The word “visibility” has gotten a bit of a bad rap inside organizations. I’ve seen it associated with concepts of playing politics, whitewashing, and generally creating a false image.
If your great work speaks for itself, why worry about making yourself visible?
This has been a tough question for me personally, because I’ve fallen for the notion that my work should speak for itself. And generally it has, so I haven’t worried much about promoting it.
But the point is that my work can only impact the people who know about it. If I want to deliver more value to my employer and my customers, they have to know what I can do and why they might care.
That’s not playing politics. That’s helping me to help others.
It turns negative when you don’t focus on delivering useful and tangible things to others. If I promote myself to people who have no reason to care, I annoy them. If I don’t explain how I can help them, they won’t get it.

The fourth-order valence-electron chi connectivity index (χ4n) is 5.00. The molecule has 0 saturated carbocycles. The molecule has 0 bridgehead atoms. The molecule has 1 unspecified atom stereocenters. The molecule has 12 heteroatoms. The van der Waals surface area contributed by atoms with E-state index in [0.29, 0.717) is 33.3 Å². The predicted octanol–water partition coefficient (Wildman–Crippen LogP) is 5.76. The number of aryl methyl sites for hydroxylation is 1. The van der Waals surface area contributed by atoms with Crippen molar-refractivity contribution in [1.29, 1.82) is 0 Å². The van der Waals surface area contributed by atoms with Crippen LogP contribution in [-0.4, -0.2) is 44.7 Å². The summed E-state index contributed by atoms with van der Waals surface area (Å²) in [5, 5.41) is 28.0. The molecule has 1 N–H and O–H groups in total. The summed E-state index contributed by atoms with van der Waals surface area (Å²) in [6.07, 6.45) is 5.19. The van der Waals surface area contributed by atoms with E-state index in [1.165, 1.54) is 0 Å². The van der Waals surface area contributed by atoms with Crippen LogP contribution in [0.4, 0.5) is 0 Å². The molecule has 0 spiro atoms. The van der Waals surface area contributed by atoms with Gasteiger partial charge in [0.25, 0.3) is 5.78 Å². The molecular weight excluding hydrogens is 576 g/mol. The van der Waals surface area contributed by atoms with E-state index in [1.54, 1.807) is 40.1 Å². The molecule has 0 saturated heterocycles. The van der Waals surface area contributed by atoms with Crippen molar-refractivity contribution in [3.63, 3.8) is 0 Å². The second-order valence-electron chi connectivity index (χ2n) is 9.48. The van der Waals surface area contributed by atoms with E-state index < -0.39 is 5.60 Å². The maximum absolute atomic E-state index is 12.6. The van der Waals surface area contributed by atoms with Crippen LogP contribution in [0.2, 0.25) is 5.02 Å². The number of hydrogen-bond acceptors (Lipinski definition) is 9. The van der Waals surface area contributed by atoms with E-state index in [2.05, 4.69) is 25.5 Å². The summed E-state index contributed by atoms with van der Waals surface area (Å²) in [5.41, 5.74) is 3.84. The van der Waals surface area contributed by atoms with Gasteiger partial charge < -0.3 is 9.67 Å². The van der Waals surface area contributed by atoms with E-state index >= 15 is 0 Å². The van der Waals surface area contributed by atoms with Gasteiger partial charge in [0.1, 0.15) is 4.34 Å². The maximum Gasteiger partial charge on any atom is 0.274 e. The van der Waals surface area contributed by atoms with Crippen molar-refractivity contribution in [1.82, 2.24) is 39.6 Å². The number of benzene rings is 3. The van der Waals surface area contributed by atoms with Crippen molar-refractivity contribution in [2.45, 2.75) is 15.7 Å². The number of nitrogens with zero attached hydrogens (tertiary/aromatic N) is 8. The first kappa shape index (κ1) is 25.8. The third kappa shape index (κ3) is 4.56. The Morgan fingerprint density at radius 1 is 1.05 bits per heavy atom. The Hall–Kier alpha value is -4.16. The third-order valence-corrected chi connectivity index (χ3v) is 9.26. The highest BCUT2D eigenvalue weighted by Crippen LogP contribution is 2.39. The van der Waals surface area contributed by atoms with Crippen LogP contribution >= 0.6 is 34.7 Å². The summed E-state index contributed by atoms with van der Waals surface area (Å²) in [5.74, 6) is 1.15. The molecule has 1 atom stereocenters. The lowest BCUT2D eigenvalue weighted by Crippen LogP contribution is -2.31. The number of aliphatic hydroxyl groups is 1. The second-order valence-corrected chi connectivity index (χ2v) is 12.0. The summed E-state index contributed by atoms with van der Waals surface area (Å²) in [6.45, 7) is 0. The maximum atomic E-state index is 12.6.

Here’s how to get the best results from self-promotion:
- What exactly is the value that you provide? How does your work help people to solve problems? How does your presence help to make their lives easier?
- Who is it that is having those problems today, or will in the future? Are they aware of those problems?
- How might you articulate how their life would be better if they knew about you? What would change FOR THEM if you could help?
- What are the ways that they would like to find out about you? Do they have connections with other people you know? Do they access certain resources in search of a fix to their problems?
- How can you do this in a way which is authentic for you and the image you’d like to build? Even if you want your image to be that “my work speaks for itself,” you can help your work to do that.
The value of investing in this kind of visibility is that it will likely give you more job security. When you become more valuable to your employer, they’re less inclined to let you go. Or at least, they’ll work harder to find another job where your skills can be used.
But they’ll only do that if they know why you deliver value.
by Carl Dierschow